Man United: We've Been Left Paralysed By The Grim Reality Of Our Position

At the final whistle of Wednesday's game there was no boos, no jeers, no calls for Moyes' head. We felt paralysed by realisation and the silence spoke volumes.
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At the final whistle of Wednesday's game there was no boos, no jeers, no calls for Moyes' head. We felt paralysed by realisation and the silence spoke volumes.

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Man United: We've Been Left Paralysed By The Grim Reality Of Our Position

As semi final second legs go, this was a wholly forgettable affair. Save for the strangeness of the atmosphere around Old Trafford, as the Manchester United faithful braved the cold to witness a capitulation by the current champions of England as lacking in self belief and fighting spirit as it was brimming, by the end, with incompetence from the penalty spot.

By that point the home crowd could be forgiven for thinking they had wondered into a farce rather than a football match, as spot-kick after spot-kick was ballooned about the place with darkly hilarious ineptitude by all and sundry, the net behind the goal bulging with more regularity than the one attached to the damn thing.

It was difficult not to slope away from this Theatre of Nightmares without harbouring the sense that this was as bad a performance as has been seen by these gathered spectators in decades. The whole sorry ordeal was a form of torture for fans who have grown accustomed to gorging themselves on glory for such a long time.

There was strangely scant reaction from the crowd. No boos; no howls for the manager's head on a spike. The atmosphere was more paralysing than poisonous, as tens of thousands of supporters collectively came to terms with their new world order, the grim reality of our predicament plunging us into a state of muted shock. At one point, during the second half of extra time, I physically shuddered, involuntarily, as one might do when attempting to shake off the remnants of a gruesome nightmare. Unfortunately though, there was no waking from this horror show.

The match itself was unremarkable, as two desperately poor teams flung themselves at one other with the reckless, unskilful abandon of a pair of young stags during rutting season. It is telling that one of the evening's biggest cheers came from a Sunderland player mis-controlling the ball as he set himself to batter United's penalty box with yet another mayhem-inducing cross.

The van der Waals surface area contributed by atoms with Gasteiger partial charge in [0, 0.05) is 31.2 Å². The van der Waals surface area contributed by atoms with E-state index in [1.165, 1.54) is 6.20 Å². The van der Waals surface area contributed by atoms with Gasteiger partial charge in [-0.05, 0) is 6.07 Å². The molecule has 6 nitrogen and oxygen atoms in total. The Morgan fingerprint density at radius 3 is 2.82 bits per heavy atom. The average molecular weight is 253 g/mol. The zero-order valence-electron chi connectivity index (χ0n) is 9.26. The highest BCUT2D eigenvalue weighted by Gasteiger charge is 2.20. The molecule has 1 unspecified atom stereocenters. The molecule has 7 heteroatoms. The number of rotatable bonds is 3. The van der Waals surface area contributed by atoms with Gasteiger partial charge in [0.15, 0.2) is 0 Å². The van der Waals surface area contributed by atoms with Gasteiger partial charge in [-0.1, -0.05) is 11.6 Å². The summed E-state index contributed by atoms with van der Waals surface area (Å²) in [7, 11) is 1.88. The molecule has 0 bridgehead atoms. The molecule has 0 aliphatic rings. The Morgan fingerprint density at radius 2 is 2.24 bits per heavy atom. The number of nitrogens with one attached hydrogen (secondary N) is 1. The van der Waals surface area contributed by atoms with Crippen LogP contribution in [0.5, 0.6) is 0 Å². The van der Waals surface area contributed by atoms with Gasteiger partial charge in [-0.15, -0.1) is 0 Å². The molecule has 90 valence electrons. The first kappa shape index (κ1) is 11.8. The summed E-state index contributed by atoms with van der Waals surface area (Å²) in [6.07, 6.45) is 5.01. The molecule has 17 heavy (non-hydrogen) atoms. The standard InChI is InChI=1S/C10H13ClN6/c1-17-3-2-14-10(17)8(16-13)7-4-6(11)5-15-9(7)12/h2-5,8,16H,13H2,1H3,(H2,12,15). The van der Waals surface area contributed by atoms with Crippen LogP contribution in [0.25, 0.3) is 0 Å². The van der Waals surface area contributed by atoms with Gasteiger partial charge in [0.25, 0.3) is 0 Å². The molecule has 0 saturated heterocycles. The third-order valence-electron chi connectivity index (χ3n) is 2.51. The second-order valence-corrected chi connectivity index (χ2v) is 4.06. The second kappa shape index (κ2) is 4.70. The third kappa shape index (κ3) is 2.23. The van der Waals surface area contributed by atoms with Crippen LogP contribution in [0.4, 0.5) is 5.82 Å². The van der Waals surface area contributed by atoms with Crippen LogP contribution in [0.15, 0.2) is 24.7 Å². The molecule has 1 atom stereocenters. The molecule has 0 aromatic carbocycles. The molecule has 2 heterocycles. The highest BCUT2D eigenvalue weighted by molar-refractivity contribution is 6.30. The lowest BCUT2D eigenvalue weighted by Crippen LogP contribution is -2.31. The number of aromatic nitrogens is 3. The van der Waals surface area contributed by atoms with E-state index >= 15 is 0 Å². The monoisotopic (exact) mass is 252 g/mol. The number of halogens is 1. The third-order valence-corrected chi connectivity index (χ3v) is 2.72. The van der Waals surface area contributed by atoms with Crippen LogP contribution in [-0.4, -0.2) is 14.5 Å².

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There wasn't a single redeeming feature. Not one. Nothing for United fans to cling to, as the last vestiges of greatness, or even competence, from a team that romped to last season's title, were ripped asunder by a side that sit at the foot of the Premier League table after more than half a season.

Even Adnan Januzaj, the season's only revelation, seemed a naïve eighteen year old, shooting on sight, as if the burden of being this club's only potential saviour had suddenly begun to weigh heavily upon his slight shoulders.

There was no spark, no imagination, no creativity, no spirit and no leadership from either turf or touchline. Indeed, even David Moyes' substitutions, a feature of his management-game that had improved, for a time, in previous months, now reeked of incompetence, adding to the foul stench of mediocrity that hung in the air around the stadium.

He withdrew Shinji Kagawa, once again banished to the left, while ignoring the shocking display of Javier Hernandez, who somehow managed to stay on the pitch long enough to score a futile, undeserved, last-gasp goal. He is surely one of many players living on borrowed time.

He also kept Darren Fletcher, the only United player who managed to actually score from twelve yards, on the pitch for the game's entirety. This is a man who has only recently returned from nigh on two years enforced absence, thanks to an illness that, by all rights, should have ended his career. The sight of the Scot flinging his flailing legs hopelessly about with more passion but less energy than any of his teammates, as the match built to its dispiriting climax, was one of the most damning indictments imaginable on his pathetic team-mates.

By the time the crowd had finally roused themselves to perform a half-hearted rendition of 'Come on, David Moyes. Play like Fergie's boys,' deep into extra time, the ditty was tinged with more poignancy than vigour, more akin to a collective sob than a call to arms.

De Gea's last-minute gaff summed up United's season in a perfect microcosm of watching-through-the-fingers horror. Here was one of the only players yet to put a foot (or in this case finger) wrong this season, suddenly locked tight in the public stocks, for the watching world to fling rotten fruit at, as Phil Bardsley's shot squeezed past the Spaniard with the air of a practical joke.

All in all it was another torrid night for Moyes. This time, though, even he did not try to defend the players, who one cannot help but suspect are far from enamoured with their new boss, such has been their whimpering response to a truly wretched fall from grace.

Sunderland, over the course of the two legs, deserved to progress. Had this group of Manchester United waifs sneaked through, it would have been the footballing equivalent of a team squeezing themselves, like burglars, through to a cup final they had no right to contest, via the cat-flap.

Follow Paul on Twitter, @PaulGunning1